9. Well the police overall have not stood up to city hall or even with their own administration regarding stop and frisk or ticket quotas to funded the city budget (like Ferguson) plus their own bias attitudes towards minorities and poor people. No moral courage at all.


  10. Should we be jailing citizens for a single instance of an unpaid fine for a speeding ticket? Why are private cooperations cashing in by building and operating for profit prisons? Why does the system that enforces laws (and has a big influence on new laws which result in more criminalization) also directly receive financial rewards for putting people away and charging them with crimes. Sounds like a self-perpetuating system with a blatant conflict of interest. Nobody should be put in jail for an unpaid traffic violation. Is unless you don’t mind funding the law enforcement and judicial system in this country which has gone off the deep end. Let’s keep putting US citizens in jail to make money.


  11. If we keep putting people in prison, we will have to import workers from other countries because all our people are locked up and even if they are released from prison, they will can not get a job, housing, voting rights, etc., because of their criminal records. In addition, the cops deprive themselves of having a large recruitment of police candidates because of having a criminal record no matter how minor it is.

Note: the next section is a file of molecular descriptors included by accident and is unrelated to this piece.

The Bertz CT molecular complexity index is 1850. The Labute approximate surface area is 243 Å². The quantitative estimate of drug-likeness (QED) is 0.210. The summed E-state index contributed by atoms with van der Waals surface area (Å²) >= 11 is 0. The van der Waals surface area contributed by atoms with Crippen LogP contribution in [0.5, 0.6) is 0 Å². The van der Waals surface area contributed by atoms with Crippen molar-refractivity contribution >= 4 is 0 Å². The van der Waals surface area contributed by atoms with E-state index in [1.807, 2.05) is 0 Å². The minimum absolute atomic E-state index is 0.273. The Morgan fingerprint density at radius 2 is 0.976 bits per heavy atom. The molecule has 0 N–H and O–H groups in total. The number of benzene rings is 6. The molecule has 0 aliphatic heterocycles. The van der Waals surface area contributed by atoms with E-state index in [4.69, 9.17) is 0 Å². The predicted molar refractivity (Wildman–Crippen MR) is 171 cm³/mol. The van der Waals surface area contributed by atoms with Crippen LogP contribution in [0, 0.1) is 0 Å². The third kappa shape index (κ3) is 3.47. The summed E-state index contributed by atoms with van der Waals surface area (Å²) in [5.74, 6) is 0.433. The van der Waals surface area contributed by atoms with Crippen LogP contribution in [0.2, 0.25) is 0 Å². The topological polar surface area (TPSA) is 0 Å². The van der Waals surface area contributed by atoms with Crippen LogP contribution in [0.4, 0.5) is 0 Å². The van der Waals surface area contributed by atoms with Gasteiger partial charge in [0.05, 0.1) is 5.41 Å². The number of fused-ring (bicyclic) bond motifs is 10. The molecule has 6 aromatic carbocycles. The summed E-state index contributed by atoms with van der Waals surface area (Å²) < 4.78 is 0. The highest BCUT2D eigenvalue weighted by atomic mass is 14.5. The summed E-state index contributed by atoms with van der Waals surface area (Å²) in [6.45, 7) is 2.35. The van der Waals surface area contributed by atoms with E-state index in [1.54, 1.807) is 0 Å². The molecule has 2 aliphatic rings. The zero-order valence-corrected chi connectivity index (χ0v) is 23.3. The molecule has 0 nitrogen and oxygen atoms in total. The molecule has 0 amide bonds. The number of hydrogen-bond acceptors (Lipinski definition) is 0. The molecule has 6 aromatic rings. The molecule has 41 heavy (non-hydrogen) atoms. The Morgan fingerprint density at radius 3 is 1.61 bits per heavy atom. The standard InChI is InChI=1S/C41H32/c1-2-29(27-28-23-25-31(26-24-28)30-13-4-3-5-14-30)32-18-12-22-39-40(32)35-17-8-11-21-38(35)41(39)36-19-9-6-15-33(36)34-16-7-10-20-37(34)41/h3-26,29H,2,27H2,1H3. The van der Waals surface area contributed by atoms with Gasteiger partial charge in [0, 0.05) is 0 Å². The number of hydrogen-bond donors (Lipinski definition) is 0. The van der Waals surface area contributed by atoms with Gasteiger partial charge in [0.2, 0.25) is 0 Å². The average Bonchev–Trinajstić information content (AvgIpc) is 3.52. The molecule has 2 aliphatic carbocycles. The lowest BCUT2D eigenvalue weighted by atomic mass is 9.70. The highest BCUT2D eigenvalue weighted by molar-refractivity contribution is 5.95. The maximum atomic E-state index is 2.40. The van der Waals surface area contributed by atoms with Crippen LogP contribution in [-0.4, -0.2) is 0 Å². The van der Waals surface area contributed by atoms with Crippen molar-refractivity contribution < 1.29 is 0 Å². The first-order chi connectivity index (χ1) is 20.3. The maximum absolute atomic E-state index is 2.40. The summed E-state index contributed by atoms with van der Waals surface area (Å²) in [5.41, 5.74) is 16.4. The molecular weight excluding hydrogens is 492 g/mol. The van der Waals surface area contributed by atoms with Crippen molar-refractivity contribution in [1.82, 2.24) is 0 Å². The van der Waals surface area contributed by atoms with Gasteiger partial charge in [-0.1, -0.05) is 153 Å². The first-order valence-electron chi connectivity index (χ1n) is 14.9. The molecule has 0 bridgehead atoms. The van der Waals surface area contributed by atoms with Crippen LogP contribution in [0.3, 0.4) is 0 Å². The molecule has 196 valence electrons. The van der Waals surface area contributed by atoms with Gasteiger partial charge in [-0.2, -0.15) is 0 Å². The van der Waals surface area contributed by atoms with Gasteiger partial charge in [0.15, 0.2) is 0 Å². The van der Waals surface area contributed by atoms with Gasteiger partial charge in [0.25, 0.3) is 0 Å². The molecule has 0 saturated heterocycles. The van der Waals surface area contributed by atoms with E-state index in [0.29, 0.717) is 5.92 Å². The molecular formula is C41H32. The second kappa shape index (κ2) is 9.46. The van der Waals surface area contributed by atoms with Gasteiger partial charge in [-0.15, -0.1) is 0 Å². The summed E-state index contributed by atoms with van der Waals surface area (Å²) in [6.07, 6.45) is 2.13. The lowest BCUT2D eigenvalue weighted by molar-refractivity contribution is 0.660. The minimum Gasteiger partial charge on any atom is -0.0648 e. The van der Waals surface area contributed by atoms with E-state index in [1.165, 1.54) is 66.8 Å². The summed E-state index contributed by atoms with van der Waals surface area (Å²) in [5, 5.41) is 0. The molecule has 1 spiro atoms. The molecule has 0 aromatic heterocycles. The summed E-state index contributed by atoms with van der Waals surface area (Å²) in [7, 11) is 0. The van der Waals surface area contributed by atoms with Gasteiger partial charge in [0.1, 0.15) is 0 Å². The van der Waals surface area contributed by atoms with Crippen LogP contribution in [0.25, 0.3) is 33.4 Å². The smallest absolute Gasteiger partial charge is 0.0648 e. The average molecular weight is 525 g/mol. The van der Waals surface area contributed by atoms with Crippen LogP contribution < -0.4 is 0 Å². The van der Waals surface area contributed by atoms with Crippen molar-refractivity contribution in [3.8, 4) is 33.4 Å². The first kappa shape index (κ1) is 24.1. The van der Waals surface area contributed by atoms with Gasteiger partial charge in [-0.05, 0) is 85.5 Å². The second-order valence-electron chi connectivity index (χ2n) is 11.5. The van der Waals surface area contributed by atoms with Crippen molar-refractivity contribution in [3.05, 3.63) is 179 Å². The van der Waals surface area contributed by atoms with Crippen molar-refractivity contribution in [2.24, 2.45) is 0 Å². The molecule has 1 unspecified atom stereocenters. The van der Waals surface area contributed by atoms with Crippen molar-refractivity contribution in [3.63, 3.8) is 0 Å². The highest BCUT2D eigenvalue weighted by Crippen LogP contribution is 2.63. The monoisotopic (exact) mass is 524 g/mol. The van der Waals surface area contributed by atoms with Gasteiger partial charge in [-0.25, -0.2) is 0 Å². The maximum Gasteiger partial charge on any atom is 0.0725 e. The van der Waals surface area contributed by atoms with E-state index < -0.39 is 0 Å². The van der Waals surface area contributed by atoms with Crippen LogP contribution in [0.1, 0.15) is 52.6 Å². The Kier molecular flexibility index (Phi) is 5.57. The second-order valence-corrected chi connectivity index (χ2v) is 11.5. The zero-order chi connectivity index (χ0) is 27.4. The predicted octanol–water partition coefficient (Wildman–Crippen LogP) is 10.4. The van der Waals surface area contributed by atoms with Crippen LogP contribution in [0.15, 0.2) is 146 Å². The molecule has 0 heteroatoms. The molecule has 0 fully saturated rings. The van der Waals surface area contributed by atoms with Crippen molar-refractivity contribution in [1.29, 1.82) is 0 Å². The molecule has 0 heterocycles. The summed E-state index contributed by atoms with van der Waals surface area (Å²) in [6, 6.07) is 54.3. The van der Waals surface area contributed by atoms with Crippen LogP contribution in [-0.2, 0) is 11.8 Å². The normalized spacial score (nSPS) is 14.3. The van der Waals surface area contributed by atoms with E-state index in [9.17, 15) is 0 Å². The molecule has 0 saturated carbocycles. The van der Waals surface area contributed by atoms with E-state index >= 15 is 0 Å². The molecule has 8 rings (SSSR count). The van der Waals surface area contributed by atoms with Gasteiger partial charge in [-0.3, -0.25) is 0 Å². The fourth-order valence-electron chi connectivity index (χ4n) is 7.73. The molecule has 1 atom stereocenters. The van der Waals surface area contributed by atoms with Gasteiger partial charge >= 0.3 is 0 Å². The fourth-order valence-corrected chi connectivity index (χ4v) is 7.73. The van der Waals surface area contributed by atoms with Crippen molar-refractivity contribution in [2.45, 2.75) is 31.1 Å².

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  13. I feel that a minor traffic offense should not lead to jail time community service should be served to pay off the fines especially if this is your first time being in this predicament this might be a small crime but nothing that you should be locked away in jail for the jail system is already overcrowded something so minor would be a waste of the taxpayers money save the jail system for the real hardened criminals


  14. I totally agree with the author of the article. What can an average citizen do to help bring about change to the Justice System?